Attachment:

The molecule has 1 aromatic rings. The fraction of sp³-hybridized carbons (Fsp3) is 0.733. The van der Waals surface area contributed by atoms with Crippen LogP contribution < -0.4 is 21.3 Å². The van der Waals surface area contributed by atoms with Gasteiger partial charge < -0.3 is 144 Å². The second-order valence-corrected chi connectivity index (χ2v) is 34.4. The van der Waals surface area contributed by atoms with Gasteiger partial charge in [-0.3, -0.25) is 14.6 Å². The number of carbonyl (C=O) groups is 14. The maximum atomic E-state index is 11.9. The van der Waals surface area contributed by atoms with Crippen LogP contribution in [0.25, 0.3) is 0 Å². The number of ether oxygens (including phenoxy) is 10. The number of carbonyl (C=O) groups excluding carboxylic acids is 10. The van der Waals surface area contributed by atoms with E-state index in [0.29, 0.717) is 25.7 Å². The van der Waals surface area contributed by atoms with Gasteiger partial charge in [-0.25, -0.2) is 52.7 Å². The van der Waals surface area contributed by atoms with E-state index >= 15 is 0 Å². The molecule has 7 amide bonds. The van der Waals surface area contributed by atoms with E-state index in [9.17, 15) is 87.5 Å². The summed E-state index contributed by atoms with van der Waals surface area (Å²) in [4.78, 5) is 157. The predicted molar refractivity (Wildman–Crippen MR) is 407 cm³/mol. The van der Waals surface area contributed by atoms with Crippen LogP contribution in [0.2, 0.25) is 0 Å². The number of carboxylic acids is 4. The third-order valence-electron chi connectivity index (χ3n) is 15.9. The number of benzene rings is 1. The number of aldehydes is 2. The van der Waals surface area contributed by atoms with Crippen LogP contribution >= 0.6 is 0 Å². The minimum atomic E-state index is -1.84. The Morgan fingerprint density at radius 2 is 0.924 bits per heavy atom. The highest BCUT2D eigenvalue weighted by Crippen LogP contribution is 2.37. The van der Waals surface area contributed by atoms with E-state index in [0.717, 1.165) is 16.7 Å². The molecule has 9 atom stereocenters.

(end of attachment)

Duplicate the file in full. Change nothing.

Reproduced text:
The molecule has 1 aromatic rings. The fraction of sp³-hybridized carbons (Fsp3) is 0.733. The van der Waals surface area contributed by atoms with Crippen LogP contribution < -0.4 is 21.3 Å². The van der Waals surface area contributed by atoms with Gasteiger partial charge < -0.3 is 144 Å². The second-order valence-corrected chi connectivity index (χ2v) is 34.4. The van der Waals surface area contributed by atoms with Gasteiger partial charge in [-0.3, -0.25) is 14.6 Å². The number of carbonyl (C=O) groups is 14. The maximum atomic E-state index is 11.9. The van der Waals surface area contributed by atoms with Crippen LogP contribution in [0.25, 0.3) is 0 Å². The number of ether oxygens (including phenoxy) is 10. The number of carbonyl (C=O) groups excluding carboxylic acids is 10. The van der Waals surface area contributed by atoms with E-state index in [0.29, 0.717) is 25.7 Å². The van der Waals surface area contributed by atoms with Gasteiger partial charge in [-0.25, -0.2) is 52.7 Å². The van der Waals surface area contributed by atoms with E-state index >= 15 is 0 Å². The molecule has 7 amide bonds. The van der Waals surface area contributed by atoms with E-state index in [9.17, 15) is 87.5 Å². The summed E-state index contributed by atoms with van der Waals surface area (Å²) in [4.78, 5) is 157. The predicted molar refractivity (Wildman–Crippen MR) is 407 cm³/mol. The van der Waals surface area contributed by atoms with Crippen LogP contribution in [0.2, 0.25) is 0 Å². The number of carboxylic acids is 4. The third-order valence-electron chi connectivity index (χ3n) is 15.9. The number of benzene rings is 1. The number of aldehydes is 2. The van der Waals surface area contributed by atoms with Crippen LogP contribution >= 0.6 is 0 Å². The minimum atomic E-state index is -1.84. The Morgan fingerprint density at radius 2 is 0.924 bits per heavy atom. The highest BCUT2D eigenvalue weighted by Crippen LogP contribution is 2.37. The van der Waals surface area contributed by atoms with E-state index in [0.717, 1.165) is 16.7 Å². The molecule has 9 atom stereocenters.